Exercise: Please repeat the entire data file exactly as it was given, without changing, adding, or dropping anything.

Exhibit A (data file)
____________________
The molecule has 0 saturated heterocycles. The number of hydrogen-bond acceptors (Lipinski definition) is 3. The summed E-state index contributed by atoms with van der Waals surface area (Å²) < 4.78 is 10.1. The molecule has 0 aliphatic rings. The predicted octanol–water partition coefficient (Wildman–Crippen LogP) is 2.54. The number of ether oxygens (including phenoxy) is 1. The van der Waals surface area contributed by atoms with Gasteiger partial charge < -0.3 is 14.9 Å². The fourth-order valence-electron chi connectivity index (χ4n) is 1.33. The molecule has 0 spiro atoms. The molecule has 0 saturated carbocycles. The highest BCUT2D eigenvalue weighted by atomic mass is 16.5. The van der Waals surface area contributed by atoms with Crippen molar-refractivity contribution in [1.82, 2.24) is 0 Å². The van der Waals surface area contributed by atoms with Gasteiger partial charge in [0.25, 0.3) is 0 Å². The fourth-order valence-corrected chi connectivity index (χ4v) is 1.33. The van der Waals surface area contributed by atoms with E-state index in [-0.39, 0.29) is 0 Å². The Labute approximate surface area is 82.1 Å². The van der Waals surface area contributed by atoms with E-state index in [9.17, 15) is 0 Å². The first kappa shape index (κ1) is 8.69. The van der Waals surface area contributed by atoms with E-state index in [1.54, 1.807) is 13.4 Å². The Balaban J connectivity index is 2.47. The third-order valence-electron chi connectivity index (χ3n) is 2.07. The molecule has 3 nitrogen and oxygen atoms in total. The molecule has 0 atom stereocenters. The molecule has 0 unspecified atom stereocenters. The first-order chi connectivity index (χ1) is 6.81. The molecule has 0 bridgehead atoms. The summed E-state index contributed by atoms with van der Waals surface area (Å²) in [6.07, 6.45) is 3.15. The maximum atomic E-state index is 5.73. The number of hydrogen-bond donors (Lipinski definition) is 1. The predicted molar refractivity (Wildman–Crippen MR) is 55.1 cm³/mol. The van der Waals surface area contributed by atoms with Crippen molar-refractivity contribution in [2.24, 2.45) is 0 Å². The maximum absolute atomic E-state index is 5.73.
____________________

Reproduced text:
The molecule has 0 saturated heterocycles. The number of hydrogen-bond acceptors (Lipinski definition) is 3. The summed E-state index contributed by atoms with van der Waals surface area (Å²) < 4.78 is 10.1. The molecule has 0 aliphatic rings. The predicted octanol–water partition coefficient (Wildman–Crippen LogP) is 2.54. The number of ether oxygens (including phenoxy) is 1. The van der Waals surface area contributed by atoms with Gasteiger partial charge < -0.3 is 14.9 Å². The fourth-order valence-electron chi connectivity index (χ4n) is 1.33. The molecule has 0 spiro atoms. The molecule has 0 saturated carbocycles. The highest BCUT2D eigenvalue weighted by atomic mass is 16.5. The van der Waals surface area contributed by atoms with Crippen molar-refractivity contribution in [1.82, 2.24) is 0 Å². The van der Waals surface area contributed by atoms with Gasteiger partial charge in [0.25, 0.3) is 0 Å². The fourth-order valence-corrected chi connectivity index (χ4v) is 1.33. The van der Waals surface area contributed by atoms with E-state index in [-0.39, 0.29) is 0 Å². The Labute approximate surface area is 82.1 Å². The van der Waals surface area contributed by atoms with E-state index in [9.17, 15) is 0 Å². The first kappa shape index (κ1) is 8.69. The van der Waals surface area contributed by atoms with E-state index in [1.54, 1.807) is 13.4 Å². The Balaban J connectivity index is 2.47. The third-order valence-electron chi connectivity index (χ3n) is 2.07. The molecule has 3 nitrogen and oxygen atoms in total. The molecule has 0 atom stereocenters. The molecule has 0 unspecified atom stereocenters. The first-order chi connectivity index (χ1) is 6.81. The molecule has 0 bridgehead atoms. The summed E-state index contributed by atoms with van der Waals surface area (Å²) in [6.07, 6.45) is 3.15. The maximum atomic E-state index is 5.73. The number of hydrogen-bond donors (Lipinski definition) is 1. The predicted molar refractivity (Wildman–Crippen MR) is 55.1 cm³/mol. The van der Waals surface area contributed by atoms with Crippen molar-refractivity contribution in [2.24, 2.45) is 0 Å². The maximum absolute atomic E-state index is 5.73.